Scientists have discovered a small area in the brains of mice that dampens their sense of pain, which could eventually lead to new pain management treatments for humans, according to a study published on May 18 in Nature Neuroscience.
The area that turns off pain was found in the central amygdala, and general anesthesia activates a specific subset of inhibitory neurons in this part of the brain. This was a surprising discovery because the amygdala is known for playing an important role in emotions and behaviors and for how it processes fear, such as triggering the fight-or-flight response, according to the authors.
"Our study points to CeAGA [central amygdala neurons activated by general anesthesia] as a potential powerful therapeutic target for alleviating chronic pain," wrote the authors, led by Thuy Hua, PhD, of the department of neurobiology at Duke University Medical Center in Durham, NC.
Dentists prescribe 12% of all opioid prescriptions, making them the second-highest prescriber behind family doctors. Though the ADA and others recommend nonopioid analgesics and nonsteroidal anti-inflammatory drugs to manage dental pain, dentists frequently prescribe opioids despite them being highly addictive and commonly abused. Researchers continue to search for alternatives.
General anesthesia can produce a loss of pain independent of a loss of consciousness, though why this occurs is unclear. Hua and colleagues hypothesized that general anesthesia suppresses pain at least in part by activating supraspinal analgesic circuits.
In the study, mice were given a mild pain stimulus, allowing the researchers to map pain-activated brain regions. CeAGA sent inhibitory input to at least 16 brain centers that process the sensory or emotional aspects of pain, they found.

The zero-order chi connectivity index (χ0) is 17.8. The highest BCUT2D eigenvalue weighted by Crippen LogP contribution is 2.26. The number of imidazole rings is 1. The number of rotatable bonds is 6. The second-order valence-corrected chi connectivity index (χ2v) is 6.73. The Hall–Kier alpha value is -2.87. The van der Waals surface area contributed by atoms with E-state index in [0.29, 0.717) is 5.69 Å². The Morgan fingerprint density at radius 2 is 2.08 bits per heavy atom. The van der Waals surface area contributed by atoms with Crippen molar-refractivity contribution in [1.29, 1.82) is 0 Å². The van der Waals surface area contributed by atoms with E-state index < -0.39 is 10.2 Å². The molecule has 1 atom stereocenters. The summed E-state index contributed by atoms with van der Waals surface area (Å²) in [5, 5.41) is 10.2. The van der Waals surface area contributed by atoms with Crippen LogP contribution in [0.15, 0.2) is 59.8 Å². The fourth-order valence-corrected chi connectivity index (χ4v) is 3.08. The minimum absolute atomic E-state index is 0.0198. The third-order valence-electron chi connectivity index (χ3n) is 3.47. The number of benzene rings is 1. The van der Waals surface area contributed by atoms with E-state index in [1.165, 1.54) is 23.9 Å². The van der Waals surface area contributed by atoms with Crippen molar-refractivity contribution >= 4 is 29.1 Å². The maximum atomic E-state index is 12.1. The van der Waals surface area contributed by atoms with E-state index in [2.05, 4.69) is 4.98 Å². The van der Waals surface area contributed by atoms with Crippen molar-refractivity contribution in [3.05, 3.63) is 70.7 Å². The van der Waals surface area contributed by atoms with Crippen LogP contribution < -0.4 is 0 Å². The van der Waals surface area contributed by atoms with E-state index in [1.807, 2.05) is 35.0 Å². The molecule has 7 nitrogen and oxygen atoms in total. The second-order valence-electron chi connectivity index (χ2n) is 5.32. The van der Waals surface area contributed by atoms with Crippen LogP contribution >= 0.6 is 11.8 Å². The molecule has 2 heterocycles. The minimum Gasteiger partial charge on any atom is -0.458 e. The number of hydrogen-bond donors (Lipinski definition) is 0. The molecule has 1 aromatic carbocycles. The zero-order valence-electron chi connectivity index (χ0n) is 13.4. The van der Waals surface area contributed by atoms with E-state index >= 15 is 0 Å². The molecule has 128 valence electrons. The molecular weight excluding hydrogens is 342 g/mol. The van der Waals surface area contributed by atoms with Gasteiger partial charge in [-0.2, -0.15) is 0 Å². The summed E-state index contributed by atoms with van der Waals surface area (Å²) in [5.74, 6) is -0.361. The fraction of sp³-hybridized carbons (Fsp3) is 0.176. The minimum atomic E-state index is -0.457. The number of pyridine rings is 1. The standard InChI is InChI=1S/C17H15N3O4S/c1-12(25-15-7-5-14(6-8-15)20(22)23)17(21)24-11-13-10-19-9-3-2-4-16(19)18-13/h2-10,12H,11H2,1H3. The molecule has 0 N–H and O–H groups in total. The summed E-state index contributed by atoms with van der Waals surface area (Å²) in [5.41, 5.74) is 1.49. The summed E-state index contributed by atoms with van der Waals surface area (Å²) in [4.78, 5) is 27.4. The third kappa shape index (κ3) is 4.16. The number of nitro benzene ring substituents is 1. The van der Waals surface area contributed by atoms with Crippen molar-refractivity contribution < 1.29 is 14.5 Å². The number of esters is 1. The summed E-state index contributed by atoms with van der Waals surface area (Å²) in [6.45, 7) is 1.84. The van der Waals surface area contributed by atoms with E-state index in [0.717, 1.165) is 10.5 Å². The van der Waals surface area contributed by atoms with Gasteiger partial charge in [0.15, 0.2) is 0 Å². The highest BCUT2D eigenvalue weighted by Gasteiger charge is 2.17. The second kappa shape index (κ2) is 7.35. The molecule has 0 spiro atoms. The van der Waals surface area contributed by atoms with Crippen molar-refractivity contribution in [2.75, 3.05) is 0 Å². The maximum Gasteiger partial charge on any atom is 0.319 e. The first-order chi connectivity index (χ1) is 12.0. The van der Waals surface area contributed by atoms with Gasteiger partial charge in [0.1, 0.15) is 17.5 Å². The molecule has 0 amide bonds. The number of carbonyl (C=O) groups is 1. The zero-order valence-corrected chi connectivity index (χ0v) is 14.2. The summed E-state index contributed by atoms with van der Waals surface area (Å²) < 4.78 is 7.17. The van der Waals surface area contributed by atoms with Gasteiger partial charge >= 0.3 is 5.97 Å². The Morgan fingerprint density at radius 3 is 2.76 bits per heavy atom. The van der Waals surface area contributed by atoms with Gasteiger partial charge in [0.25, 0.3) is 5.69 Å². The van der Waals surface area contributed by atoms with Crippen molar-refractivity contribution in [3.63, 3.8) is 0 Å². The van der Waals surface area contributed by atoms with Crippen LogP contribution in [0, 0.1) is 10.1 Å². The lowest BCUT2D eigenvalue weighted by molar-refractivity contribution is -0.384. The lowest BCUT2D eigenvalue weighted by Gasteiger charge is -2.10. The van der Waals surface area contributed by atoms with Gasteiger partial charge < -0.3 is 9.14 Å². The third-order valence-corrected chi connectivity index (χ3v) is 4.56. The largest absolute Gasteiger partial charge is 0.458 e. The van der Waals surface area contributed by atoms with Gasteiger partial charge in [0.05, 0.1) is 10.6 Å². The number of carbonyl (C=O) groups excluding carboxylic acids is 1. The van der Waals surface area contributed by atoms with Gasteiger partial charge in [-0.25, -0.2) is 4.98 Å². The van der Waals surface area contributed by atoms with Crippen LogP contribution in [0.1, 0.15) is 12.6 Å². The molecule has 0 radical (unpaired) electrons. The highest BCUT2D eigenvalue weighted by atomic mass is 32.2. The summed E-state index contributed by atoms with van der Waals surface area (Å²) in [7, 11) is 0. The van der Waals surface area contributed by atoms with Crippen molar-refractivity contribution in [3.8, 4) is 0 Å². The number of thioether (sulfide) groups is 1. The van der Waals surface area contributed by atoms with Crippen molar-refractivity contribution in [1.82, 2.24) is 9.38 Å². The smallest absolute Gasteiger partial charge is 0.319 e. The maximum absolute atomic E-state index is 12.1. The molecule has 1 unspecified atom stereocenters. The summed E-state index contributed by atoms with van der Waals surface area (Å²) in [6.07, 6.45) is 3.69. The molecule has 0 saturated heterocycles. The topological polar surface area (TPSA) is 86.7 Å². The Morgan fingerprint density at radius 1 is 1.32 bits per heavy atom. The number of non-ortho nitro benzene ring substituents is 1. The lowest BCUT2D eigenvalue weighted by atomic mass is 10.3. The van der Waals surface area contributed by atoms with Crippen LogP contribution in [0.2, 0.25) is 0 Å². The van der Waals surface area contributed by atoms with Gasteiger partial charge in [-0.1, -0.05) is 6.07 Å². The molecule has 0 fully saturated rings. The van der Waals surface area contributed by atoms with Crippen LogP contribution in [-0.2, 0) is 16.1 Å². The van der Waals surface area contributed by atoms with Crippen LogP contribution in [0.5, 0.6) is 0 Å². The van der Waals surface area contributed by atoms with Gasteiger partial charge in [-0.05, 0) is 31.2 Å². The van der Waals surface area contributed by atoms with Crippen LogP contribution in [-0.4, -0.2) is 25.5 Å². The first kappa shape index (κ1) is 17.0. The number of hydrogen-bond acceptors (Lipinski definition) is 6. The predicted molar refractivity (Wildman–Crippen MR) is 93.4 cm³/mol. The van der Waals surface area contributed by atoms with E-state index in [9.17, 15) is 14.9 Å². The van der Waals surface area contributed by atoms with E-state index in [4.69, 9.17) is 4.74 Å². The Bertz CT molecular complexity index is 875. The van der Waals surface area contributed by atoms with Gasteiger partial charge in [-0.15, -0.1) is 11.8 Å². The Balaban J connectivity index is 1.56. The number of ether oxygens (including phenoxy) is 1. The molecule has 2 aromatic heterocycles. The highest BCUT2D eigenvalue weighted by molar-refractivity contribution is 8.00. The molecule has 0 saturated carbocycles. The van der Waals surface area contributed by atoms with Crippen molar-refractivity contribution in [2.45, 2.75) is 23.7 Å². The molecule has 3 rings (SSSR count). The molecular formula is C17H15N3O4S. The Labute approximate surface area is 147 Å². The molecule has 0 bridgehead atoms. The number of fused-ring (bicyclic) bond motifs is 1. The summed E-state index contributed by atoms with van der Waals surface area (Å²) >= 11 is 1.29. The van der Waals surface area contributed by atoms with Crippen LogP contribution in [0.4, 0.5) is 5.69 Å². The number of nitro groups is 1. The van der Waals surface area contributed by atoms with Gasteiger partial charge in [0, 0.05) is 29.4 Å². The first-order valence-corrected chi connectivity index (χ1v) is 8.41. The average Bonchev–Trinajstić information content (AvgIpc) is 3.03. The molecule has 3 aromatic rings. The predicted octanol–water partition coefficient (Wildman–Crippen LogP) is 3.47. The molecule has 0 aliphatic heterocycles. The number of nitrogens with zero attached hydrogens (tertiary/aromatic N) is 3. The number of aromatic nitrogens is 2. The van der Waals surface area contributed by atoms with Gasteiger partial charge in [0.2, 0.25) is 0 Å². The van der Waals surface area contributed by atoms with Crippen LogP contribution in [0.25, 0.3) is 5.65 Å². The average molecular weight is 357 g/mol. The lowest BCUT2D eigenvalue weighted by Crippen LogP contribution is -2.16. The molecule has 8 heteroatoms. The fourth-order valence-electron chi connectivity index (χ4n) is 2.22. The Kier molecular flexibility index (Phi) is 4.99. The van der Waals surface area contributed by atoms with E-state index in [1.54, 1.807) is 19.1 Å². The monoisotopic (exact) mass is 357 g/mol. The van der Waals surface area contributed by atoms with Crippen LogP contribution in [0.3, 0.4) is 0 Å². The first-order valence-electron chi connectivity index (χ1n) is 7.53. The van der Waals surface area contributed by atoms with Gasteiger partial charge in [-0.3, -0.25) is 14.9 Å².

Hua and colleagues also utilized optogenetics, a technology that uses light to activate a small population of cells in the brain. As soon as the light activated the CeAGA neurons in the mice, the animals stopped self-caring behaviors such as paw licking or face wiping that they exhibit when they feel uncomfortable. When the neurons were no longer activated, the mice responded as if they had been struck by something intense or that pain had returned.
Though this research shows potential for helping patients better manage pain, two things remain unclear. It is not known how general anesthetics induce transient or sustained activation of CeAGA neurons or whether persistently activating CeAGA neurons will be nonaddictive, the authors noted.
Therefore, further research is needed. Future studies should focus on identifying small molecular compounds that can specifically activate the neurons without the sedative effects of general anesthesia.
"Nevertheless, our work raises the exciting possibility of harnessing the power of this endogenous analgesic system to relieve chronic pain," they wrote.